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Which offensive linemen helped themselves at the Scouting Combine on Friday?

And who could be in play for the Vikings at #18 as a result?

NFL: Combine Trevor Ruszkowski-USA TODAY Sports

On Friday in Indianapolis, the offensive linemen got to take the field and show their stuff at the 2019 NFL Scouting Combine. Since we know that the Minnesota Vikings are most certainly in the market for offensive line help, it’s time to take a look at a few guys that helped themselves on Friday morning and afternoon.

Garrett Bradbury, C, North Carolina State

I’ve mentioned this in at least one of the mock drafts I’ve done this offseason, but if the Vikings are truly going to embrace the zone blocking scheme that Gary Kubiak and Rick Dennison are bringing over from Denver, Bradbury would be an outstanding piece to build around. He was already regarded as the best zone blocking center in this class, and he did nothing to hurt himself on Friday. He busted out a 4.92-second 40-yard dash, put up 34 reps on the bench press, and was incredibly impressive in the 3-cone agility drill. Not only is Bradbury in the first round conversation now, but there’s an outside chance that he might not make it to #18.

The question for the Vikings is whether or not Bradbury could potentially play guard or if selecting him would require shifting Pat Elflein to a guard spot. Either way, Bradbury looks to be someone that would clearly be in play for the Vikings.

Andre Dillard, OT, Washington State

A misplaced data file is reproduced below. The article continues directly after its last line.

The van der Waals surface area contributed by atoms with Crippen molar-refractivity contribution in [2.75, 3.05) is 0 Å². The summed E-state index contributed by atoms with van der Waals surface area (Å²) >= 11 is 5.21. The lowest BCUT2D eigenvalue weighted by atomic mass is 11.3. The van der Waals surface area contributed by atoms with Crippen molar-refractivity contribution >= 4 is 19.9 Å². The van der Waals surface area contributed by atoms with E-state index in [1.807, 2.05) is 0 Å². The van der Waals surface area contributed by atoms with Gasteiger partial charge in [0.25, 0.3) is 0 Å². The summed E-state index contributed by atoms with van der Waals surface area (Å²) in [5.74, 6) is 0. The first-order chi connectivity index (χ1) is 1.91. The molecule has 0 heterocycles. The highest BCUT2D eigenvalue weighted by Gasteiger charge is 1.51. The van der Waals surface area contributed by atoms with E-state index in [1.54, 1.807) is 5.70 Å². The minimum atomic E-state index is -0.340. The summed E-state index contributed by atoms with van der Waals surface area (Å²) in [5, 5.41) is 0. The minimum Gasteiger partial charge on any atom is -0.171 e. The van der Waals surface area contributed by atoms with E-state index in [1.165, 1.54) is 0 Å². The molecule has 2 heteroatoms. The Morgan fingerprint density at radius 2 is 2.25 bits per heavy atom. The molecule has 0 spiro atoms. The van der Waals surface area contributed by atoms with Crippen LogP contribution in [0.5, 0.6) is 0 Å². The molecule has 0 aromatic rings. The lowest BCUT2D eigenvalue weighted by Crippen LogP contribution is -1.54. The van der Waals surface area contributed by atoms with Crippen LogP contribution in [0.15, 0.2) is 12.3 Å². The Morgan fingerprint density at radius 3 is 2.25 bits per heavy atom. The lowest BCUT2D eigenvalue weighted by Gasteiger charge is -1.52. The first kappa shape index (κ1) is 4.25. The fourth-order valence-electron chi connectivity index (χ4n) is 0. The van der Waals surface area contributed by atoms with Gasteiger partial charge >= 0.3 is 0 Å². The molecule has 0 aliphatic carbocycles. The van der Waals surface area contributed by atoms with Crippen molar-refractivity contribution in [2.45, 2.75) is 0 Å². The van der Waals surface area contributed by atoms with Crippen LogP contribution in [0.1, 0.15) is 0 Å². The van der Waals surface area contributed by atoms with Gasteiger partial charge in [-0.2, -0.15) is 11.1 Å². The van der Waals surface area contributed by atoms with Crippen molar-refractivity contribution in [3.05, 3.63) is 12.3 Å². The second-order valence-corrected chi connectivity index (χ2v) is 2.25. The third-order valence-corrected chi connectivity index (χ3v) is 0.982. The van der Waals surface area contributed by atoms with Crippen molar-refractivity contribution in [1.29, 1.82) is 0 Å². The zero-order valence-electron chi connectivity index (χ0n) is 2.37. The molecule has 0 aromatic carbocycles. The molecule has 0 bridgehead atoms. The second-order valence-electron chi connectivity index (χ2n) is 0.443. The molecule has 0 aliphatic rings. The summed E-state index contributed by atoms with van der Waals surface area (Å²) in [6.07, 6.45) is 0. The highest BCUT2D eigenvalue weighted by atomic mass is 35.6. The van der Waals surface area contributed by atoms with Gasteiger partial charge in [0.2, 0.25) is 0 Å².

Dillard appears to be something that might be a bit of a rarity in this year’s draft class. . .an offensive lineman that could immediately start at left tackle without having to spend time on the interior or on the right side first. Much like Brian O’Neill, Dillard is regarded as an outstanding athlete, and he affirmed that on Friday. He posted the fourth-fastest 40-yard dash, the best broad jump and short shuttle time, and his 3-cone time was second only to Bradbury.

For the Vikings to draft Dillard, they would almost certainly have to shift Riley Reiff to the interior somewhere, and we’ve discussed whether or not that would be a good idea. On the other hand, Dillard and O’Neill could be a standout pair of bookends for a long time, which is a nice luxury to have.

Chris Lindstrom, G, Boston College

We’ve been pretty high on Lindstrom already, and he certainly didn’t hurt his stock on Friday. As a matter of fact, he may have actually pushed himself into the conversation for teams at the bottom of the first round (or a team that might want to trade back into the first). Highlighted by a 4.92-second 40-yard dash, he had an outstanding day on Friday.

Erik McCoy, C, Texas A&M

McCoy is not as widely heralded as Bradbury, but after today’s workouts, it doesn’t appear that he’s too far behind him athletically. Like Bradbury, McCoy has the speed and agility to be a perfect fit in a zone type scheme like the Vikings want to run. We have the same question with McCoy, though. . .can he, potentially, play guard, or is he a center-only prospect? As of now, McCoy might be a second-round prospect, but there’s plenty of time for that to change.

Iosua Opeta, G, Weber State

Who? One of the best linemen in FCS last season, that’s who. Opeta topped all of the linemen in this year’s draft class with 39 reps on the bench press, and coupled that with very good performances in the agility drills as well. While he’s certainly not in play for the Vikings at #18, he certainly seems to be someone that the purple could look at in the later rounds.

Who among the offensive linemen impressed you at today’s Scouting Combine?